PBX In A Flash: Custom Dialplans & FreePBX

PIAF is a great collection of Asterisk tools, and I'm pretty happy with the fact that someone has collected them all for me and put them together in a decent package.  However if you're wanting to delve a little deeper and get into more complex Asterisk dial plan scripting, it can be a bit of a trial to work out exactly which config files you can safely modify without tanking your existing installation.  The documentation can be hard to find and/or follow, especially since material is often ambiguous as to the version of PIAF.  So I thought I'd share a little of what I've scraped together for those who want to start rolling up their sleeves and tackling their own scripting with Asterisk!

For the record I'm using PIAF 1.7.5.6.2 based on CentOS 5.6 (32bit), which is based on Asterisk 1.8, and my main self-study material is the incredibly well written Asterisk: The Definitive Guide (May 2011).

The PIAF developers did a good job of leaving hints in the configuration files for people who want to do their own modifications.  Most of the "do not touch!" files have headers like this:

;——————————————————————————–;
; Do NOT edit this file as it is auto-generated by FreePBX. All modifications to ;
; this file must be done via the web gui. There are alternative files to make    ;
; custom modifications, details at: http://freepbx.org/configuration_files ;
;——————————————————————————–;

Most Asterisk references will tell you to edit /etc/asterisk/extensions.conf.  In PIAF, this is a "don't touch" file and gets overwritten by PIAF's FreePBX web interface every time you make a change.  Instead of directly modifying extensions.conf there are a set of secondary files in /etc/asterisk for adding custom modifications that will be appended via the include directive.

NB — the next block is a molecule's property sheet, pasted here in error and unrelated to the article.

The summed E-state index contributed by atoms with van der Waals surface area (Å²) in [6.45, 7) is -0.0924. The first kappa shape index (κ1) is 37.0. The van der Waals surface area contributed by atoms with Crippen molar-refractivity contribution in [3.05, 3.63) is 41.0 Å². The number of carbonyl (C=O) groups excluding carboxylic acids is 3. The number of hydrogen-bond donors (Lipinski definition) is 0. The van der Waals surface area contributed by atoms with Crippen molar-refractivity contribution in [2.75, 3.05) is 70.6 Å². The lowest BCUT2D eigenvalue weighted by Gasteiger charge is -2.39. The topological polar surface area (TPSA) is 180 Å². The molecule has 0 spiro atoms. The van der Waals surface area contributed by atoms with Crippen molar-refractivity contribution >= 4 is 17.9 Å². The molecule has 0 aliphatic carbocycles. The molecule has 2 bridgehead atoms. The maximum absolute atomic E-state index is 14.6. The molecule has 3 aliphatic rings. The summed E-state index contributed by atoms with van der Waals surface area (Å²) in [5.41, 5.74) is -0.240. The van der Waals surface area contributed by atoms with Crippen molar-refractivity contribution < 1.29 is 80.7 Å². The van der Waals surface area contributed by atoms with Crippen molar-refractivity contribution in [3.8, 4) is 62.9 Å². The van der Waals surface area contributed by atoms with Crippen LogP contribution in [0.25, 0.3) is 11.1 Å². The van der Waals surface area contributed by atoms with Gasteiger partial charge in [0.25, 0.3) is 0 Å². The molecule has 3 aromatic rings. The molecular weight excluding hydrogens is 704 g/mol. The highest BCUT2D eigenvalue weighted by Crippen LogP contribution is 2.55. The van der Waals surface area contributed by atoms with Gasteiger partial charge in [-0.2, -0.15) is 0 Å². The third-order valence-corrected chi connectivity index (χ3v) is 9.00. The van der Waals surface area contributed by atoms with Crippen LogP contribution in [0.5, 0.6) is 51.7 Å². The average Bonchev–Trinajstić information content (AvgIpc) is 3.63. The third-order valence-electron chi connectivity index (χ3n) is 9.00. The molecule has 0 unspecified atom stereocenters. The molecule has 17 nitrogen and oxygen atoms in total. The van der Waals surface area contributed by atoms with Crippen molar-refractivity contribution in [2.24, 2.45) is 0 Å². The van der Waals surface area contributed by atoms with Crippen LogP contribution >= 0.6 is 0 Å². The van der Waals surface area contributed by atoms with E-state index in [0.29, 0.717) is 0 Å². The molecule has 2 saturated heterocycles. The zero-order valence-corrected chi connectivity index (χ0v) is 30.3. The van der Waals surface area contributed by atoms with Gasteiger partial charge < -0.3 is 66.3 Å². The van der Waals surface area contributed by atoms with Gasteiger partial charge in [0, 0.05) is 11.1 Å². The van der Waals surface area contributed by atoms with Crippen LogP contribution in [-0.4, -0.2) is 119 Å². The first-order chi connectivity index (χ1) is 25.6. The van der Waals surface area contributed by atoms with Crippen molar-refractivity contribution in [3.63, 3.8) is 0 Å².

For adding my own custom dial plan and context, I edited extensions_custom.conf.  I just scrolled to the bottom, added a new context and started scripting:

[my-test-context]
exten => frontEnd,1,Answer()
same => n,Wait(0.5)
same => n,Playback(roc/generic/greeting)
same => n,Hangup()

(I placed my custom recordings in WAV PCM 16bit 8KHz format in the English language default sound directory /var/lib/asterisk/sounds/en/)

For adding custom DID extensions I edited extensions_override_freepbx.conf, which along with extensions_addition.conf specifies your inbound DIDs, SIP/IAX devices and the like.  In extensions_override_freepbx.conf I needed to know both the extension configuration and what should be it's enclosing context.  I determined this by

  • creating an inbound DID,
  • searching for the number in extensions_addition.conf and copying it,
  • scrolling up from the extension to determine it's context,
  • pasting the extension information into extensions_override_freepbx.conf under the same context, and then
  • modifying the copied extension information to suit my needs.

My extensions_override_freepbx.conf looks like this:

[ext-did-0002]
;TEST INBOUND DID
exten => 5556667777,1,Set(__FROM_DID=${EXTEN})
exten => 5556667777,n,Gosub(app-blacklist-check,s,1)
exten => 5556667777,n,ExecIf($[ “${CALLERID(name)}” = “” ] ?Set(CALLERID(name)=${CALLERID(num)}))
exten => 5556667777,n,Set(__CALLINGPRES_SV=${CALLERPRES()})
exten => 5556667777,n,Set(CALLERPRES()=allowed_not_screened)
exten => 5556667777,n,Set(_RGPREFIX=COG:Carolina OBGYN TEST:)
exten => 5556667777,n,Set(CALLERID(name)=${RGPREFIX}${CALLERID(name)})
exten => 5556667777,n(dest-ext),Goto(my-test-context,frontEnd,1)

I'm sure several of those commands are unnecessary, but I haven't gotten around to playing with those just yet.

And of course you have to reload your configuration files every time you edit them.  I do this from the command line of my box:

$ asterisk -rx "reload"

All that took me a few hours of research, tinkering and experimenting.  I hope this quick summary can save some time for others creating custom dialplans under PBX in a Flash!


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Copyright Tyler Style 2015. All rights reserved.

Posted 2011-07-07 by Tyler in category "Technology", "Telecommunications

About the Author

Totally a geek engineer type - I like to think, tinker and make things go BOOM! I'm also pretty introspective, and enjoy analyzing most things around me and talk about them (often to exasperation). I don't do much pop culture in general, and don't own a TV - give me lively debate with another inquiring mind instead any day of the week!

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